Monday, December 08, 2008

Intermission Talk: December 7, 2008

Staying 'On Book' or Tony Vellela Picks Great Gift Ideas

Holidays often prompt an irrational desire to look back, so instead of fighting that urge, use it to pick out a few books that will delight others, or reward yourself for making it through this last year. [or in the voice of Elaine Stritch - "I'm ... still ... HERE!!!"]

With the announcement that Joan Allen will be returning to Broadway with Jeremy Irons in March, in the new play "Impressionism" by Michael Jacobs, what better vehicle to bring back the memory of one of the American theatre's most celebrated works, than picking up a copy of playwright Wendy Wasserstein's much-awarded The Heidi Chronicles. Joan was the original Heidi, in 1988, first at Playwrights Horizons, and later on Broadway. Unlike many comedy/dramas that cross the boards, this one both reads well, and reads funny.

There's a lot to smile at in Eli Wallach's autobiography, The Good, the Bad, and Me, self-deprecatingly subtitled "In My Anecdotage." If you've ever spent more than six minutes with Eli, you know that there is no 'dotage' going on in that sharp brain. His anecdotes about the early days of the Group Theatre, the New York theatre scene in the fabled fifties, and a movie career that spans [active verb - he still works] more than half a century, this charming tale of work and love [he's been married to Anne Jackson since 1948] is a keeper, and also a passer-along-to-others.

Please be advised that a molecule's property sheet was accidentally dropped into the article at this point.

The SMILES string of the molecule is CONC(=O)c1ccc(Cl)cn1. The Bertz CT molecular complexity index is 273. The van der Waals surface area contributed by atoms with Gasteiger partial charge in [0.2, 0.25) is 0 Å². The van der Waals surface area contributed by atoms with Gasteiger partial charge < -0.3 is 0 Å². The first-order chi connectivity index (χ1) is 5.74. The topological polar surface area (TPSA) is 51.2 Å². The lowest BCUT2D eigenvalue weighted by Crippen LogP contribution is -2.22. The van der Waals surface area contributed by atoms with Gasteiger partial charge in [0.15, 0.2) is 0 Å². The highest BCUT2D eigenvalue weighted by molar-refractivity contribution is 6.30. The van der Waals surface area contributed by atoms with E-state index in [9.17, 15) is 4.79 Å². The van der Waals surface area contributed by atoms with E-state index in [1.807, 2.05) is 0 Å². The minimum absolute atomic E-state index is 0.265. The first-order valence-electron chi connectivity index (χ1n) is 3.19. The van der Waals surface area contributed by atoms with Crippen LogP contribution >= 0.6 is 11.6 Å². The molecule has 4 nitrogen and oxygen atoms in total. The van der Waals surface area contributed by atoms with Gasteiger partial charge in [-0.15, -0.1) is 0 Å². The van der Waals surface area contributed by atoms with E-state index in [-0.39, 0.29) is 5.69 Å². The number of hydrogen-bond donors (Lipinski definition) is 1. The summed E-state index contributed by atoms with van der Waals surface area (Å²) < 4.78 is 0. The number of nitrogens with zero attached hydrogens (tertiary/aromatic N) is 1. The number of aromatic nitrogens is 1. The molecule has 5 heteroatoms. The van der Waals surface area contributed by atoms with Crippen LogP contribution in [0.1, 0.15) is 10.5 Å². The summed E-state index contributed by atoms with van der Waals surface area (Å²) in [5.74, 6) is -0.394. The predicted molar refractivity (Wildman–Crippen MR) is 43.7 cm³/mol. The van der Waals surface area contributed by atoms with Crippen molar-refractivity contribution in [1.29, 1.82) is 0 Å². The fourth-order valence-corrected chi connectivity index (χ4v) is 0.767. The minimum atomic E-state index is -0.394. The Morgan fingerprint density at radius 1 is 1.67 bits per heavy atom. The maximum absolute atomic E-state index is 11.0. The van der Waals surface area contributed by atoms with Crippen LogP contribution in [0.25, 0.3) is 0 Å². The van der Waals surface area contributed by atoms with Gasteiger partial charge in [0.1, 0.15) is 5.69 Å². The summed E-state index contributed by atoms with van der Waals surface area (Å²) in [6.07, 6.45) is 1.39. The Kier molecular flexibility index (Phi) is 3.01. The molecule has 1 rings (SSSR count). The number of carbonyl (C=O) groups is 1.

Another celebrated career that influenced generations was that of Uta Hagen. With her husband Herbert Berghof, Uta built the HB Studio, a place for serious students of theatre to learn, experiment and strive. And although her book Respect for Acting has become a mainstay of theatre departments, she once told me that the one that followed - A Challenge for the Actor - is the one she strongly recommends for anyone who is serious about their craft. A giant in the world of the theatre, her observations and exercises and ideas and comments and admonitions are worth revisiting again and again.

If you have reached the point in your career as a playwright, a composer, a lyricist or a librettist, where you have decided to see what's out there for you, TCG's Dramatists Sourcebook is what used to be called 'an invaluable tool.' Well, it is. And if you are lucky enough to have the resources to attend Broadway shows more than twice a year, the gorgeous chronicle titled At This Theatre, named after the column that appears in Playbills each month, is a feast of lists and credits, facts and images. Edited with great attention to detail by Louis Botto, and with a preface by Brian Stokes Mitchell, the glossy 300+ page jewel calls itself "100 Years of Broadway Shows, Stories and Stars." So until you get to add your name to that list, [or even if it's already there], you should turn off the phone, stretch out on the afghan Aunt Sue gave you for Christmas, pour another glass of whatever that is you're drinking, and enjoy.


TONY VELLELA, the veteran theatre correspondent for The Christian Science Monitor, writes and produces the PBS series about theatre, "Character Studies". His work has also appeared in Parade, Theatre Week, USA Today, Dramatics, Rolling Stone, and several other publications.

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